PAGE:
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  • Tina Shiver

A Review of the Keto, Vegan and Mediterranean Diet to Lower Cardiovascular Risk


Which diet is best for lowering your cardiovascular risk? There are three different diets on the market that claim to help with lowering your risk. Keto, Vegan and Mediterranean. I thought this blog would be a great way to explore the diets and look at the science behind each one.


The Keto Diet

Let’s start with the Keto diet. The Keto diet is 77% fat, 5-7% carbohydrate and 15-18% protein. This diet is not really new in that it was recommended about 100 years ago to help treat epilepsy. Dr. Adkins also followed a similar plan recommending a keto diet for the first two weeks of his plan.


How does the keto diet work?

It causes the body to release ketones into the bloodstream. In the absence of circulating blood sugar from food, we start breaking down stored fat into molecules called ketone bodies also called ketosis. Once you are in ketosis the cells will use ketone bodies to generate energy until we start eating carbohydrates again.


The diet consists of meats, eggs, sausages, cheese, fish, nuts, butter, oils, seeds and fibrous vegetables. As far as helping with cholesterol there are no long-term studies showing the keto diet helps with lowering cholesterol. There is a more recent small study out of India that shows a reduction in blood sugar and Hemoglobin A1C.


Coconut oil and/or MCT oil is also used during the keto diet to help with cravings and to stop you from getting the “flu like symptoms”. Research indicates that using coconut oil can contribute to increased LDL and increased HDL-C. The other downside of the Keto diet is some people gain weight on it which would not be good for cardiovascular health and it is difficult for some to sustain.


The Vegan Diet

A vegan diet has been shown to reverse cardiovascular symptoms. Dr. Dean Ornish has been practicing and researching reversing heart disease with a vegan diet for over 20 years. He has sound research and studies that prove that damage of aging at a cellular level can be stopped, slowed or even reversed by following his lifestyle plan. The vegan diet consists of very low fat and plenty of vegetables, grains, legumes and starchy vegetables.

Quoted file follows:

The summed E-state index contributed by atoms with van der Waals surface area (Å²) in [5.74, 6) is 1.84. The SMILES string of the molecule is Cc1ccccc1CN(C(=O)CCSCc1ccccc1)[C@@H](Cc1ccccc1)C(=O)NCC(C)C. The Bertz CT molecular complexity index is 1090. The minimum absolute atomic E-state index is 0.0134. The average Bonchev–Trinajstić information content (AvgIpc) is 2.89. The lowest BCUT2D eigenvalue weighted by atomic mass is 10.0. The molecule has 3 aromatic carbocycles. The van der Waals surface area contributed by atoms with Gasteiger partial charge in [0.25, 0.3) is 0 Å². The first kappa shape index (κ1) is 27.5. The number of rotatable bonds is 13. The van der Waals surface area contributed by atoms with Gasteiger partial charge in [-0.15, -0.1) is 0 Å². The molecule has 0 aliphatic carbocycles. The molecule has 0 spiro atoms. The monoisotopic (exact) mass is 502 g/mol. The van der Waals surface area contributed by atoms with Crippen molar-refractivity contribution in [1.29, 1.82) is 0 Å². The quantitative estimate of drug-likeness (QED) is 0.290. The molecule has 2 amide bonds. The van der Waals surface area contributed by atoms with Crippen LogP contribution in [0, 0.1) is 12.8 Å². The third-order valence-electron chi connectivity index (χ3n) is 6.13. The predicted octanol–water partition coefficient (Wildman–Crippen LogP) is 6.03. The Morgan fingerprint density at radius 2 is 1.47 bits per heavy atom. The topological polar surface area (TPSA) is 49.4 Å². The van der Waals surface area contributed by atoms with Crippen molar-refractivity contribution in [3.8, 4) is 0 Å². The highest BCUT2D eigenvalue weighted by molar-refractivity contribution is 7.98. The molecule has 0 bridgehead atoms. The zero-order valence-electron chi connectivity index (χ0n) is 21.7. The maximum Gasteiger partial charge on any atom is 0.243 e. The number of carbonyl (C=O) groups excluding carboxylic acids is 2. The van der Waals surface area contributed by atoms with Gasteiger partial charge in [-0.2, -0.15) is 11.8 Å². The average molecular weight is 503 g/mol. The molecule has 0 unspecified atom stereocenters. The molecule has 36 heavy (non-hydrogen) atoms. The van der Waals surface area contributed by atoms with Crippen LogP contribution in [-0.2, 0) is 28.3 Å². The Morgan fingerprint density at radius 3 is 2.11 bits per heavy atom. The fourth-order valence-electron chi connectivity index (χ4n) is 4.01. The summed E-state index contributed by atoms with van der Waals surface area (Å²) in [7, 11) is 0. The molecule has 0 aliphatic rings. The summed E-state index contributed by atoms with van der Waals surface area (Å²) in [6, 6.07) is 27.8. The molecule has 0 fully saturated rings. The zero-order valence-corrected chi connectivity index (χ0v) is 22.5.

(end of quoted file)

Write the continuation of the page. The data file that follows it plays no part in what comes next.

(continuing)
With a vegan diet it’s important to make sure you have a balanced diet and include omega 3-fatty acids by adding chia seed, hemp seed or possibly soy products that have not been processed.


You also want to make sure you include plenty of vegetables with a lot of color to support phytonutrient support which in turn can help reduce your risk of cardiovascular disease. Dr. Caldwell Esselstyn Jr. is another physician that has written and published studies on preventing and reversing heart disease by following a low-fat vegan diet. In his recommendations he includes beans, lentils, flax and chia seed, lots of vegetables and whole grain products mainly made from sprouts.


The Mediterranean Diet

A Mediterranean diet has been shown to contribute to reduced weight, lowering blood sugar as well as decreasing cardiovascular risk. Studies have been conducted on older individuals as well as a group of firefighters that showed in the study a reduction in metabolic syndrome as well as an increase in HDL (Healthy Cholesterol) and a decrease in LDL (lousy cholesterol).


The Mediterranean diet advocates high fiber, omega 3-fatty acids through fish and a lot of color from fruits and vegetables. The diet also includes whole grains with a lower glycemic index. This particular diet has consistently shown in studies reduction in cardiovascular disease.


A registered dietitian who is certified in functional medicine can help you explore what is the best diet for you to help lower your risk of cardiovascular disease or can help you heal if you were diagnosed with heart issues.


Next week, we will talk about specific foods, vitamins and minerals, and how these nutrients can help support your health requirements for lowering your risk of cardiovascular disease.



Until next time… remember to eat healthy and move.

Tina